Brighton Avenue? probably from the seaside resort in Sussex, England, on the English Channel

Cape May Avenue – probably from the resort county in New Jersey, between the Atlantic Ocean and Delaware Bay.

Saratoga Avenue – probably from Saratoga Springs, New York, near Saratoga Lake; noted for horse racing as well as resorts.

Santa Monica Avenue – probably from the resort city in Los Angeles County, California, on the Pacific Ocean.

Newport Avenue – probably from the Rhode Island resort city bordered by the Atlantic Ocean and Narragansett Bay.

Niagara Avenue – probably from Niagara Falls, N.Y., a center of tourism, located on the Niagara River.

Narragansett Avenue – probably from the Rhode Island town on Narragansett Bay, an inlet of the Atlantic Ocean. Tourism is one of its industries.

Del Monte Avenue – probably from the resort on the Monterey Peninsula, in Monterey County, California.

Santa Cruz Avenue – probably from the California coastal county and resort clty.

Pacific Avenue – probably named after the ocean on which the subdivision fronted. This name was changed to Coronado Avenue in 1914. However, the new name fits the old pattern of resorts, preferably on oceans, since it probably derives from Coronado, California, in San Diego County.

Del Mar Avenue – probably from the coastal city in San Diego County, California.

La Jolla Avenue – probably from the coastal community located in the northern area of the city of San Diego, California. This was changed to Orchard Street in 1900 and to Orchard Avenue in 1914. The latter names may stem from a bathing resort in the New York City metropolitan area.

Pescadero Avenue – possibly from the village in San Mateo County. Since this is not a noted resort, an alternate derivation might be from the Spanish, “pesca,” which means “fishing;” the word “pescadero” itself means “fishmonger.”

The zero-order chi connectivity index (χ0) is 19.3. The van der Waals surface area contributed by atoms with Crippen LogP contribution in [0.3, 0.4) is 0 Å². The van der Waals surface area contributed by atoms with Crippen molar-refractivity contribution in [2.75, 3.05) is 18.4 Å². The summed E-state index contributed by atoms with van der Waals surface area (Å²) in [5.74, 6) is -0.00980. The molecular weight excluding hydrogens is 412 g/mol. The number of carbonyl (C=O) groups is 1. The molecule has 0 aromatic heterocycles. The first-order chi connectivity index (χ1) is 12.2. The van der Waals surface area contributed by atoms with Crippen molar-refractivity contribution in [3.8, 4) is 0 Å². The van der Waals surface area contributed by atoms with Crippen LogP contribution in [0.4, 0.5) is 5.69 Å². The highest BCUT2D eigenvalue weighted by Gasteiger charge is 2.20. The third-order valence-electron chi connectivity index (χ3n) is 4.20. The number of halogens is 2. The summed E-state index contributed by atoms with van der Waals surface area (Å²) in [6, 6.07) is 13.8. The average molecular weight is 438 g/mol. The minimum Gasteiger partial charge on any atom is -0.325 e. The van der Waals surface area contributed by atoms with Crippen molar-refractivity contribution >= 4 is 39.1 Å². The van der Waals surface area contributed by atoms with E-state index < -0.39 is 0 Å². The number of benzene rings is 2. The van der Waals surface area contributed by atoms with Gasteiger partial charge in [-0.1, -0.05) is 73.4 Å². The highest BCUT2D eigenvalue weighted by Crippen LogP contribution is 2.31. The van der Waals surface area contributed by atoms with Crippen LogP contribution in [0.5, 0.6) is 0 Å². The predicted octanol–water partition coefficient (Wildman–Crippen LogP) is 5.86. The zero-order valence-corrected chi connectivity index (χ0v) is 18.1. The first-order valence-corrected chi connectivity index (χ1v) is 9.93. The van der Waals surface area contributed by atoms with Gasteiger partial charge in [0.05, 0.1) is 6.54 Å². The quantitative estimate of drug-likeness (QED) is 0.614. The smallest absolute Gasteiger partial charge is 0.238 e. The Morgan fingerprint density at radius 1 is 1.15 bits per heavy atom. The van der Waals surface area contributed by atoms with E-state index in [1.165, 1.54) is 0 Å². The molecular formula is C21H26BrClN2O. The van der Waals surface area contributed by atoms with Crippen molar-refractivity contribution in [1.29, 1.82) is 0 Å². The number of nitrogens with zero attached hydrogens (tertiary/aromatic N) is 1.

Bermuda Avenue – probably from the British Crown Colony in the western Atlantic Ocean, mainly active as a tourist resort.

Point Loma Avenue – probably from the peninsula within the City of San Diego on which Ocean Beach itself is located.

(For some unknown reason, Ms. Kruse omitted Long Branch Avenue, which probably was named after Long Branch, New Jersey, which has been an Atlantic seacoast resort since the 1770s, and was once known as the “Hollywood of the East”.)

For generally north-south streets, Carlson and Higgins named them after numbers, beginning with 1st Street on the west and running up the hill to 7th Street. Because San Diego already had numbered streets, these were eventually changed in 1900, as Ms. Kruse reccounts. 1st Avenue was changed to Abbott Street, 2nd to Bacon, 3rd to Cable, 4th to DeFoe — which in turn, of course, was changed to Sunset Cliffs Boulevard in 1927–, 5th to Ebers, 6th to Frounde, and 7th to Guizot.

The new names for the north-south streets were taken from literature, as had already been established on the bay side of Point Loma, as in Voltaire Street for the great French writer de Voltaire, pen name of Francois-Marie Arouet (1694-1778). Ms. Kruse assembled the following:

Abbott Street – probably from Jacob Abbott (1803-1879), most noted for the “Rollo” stories and other books for children, or from John Stevens Cabot Abbott (1805-1877), a biographer and historian.

Bacon Street – probably from Sir Francis Bacon (1561-1626), most famous for his essays, or from Roger Bacon (1214?1294), a noted philosopher.

Cable Street – probably from George Washington Cable (1844-1925), noted for his use of “local color” in books he based on Creole history.

Now, here we must differ with Ms. Kruse. Cable Street was named after the cable car line that ran down it for decades. [Editor: NEW:]  Cable Street may also have been named for the cables that ran down it – telephone, electrical cables – back in the early years of the 1900s.

The old cable car or trolley ran down Bacon Street, it turned off of Santa Cruz onto Bacon. You can still see where the cable cars used to run in the concrete and asphalt down the middle of the streets that carried them. The cable line actually went over a bridge over the mouth of the River and entryway into Mission Bay – before the waterways were dredged and developed. She continued: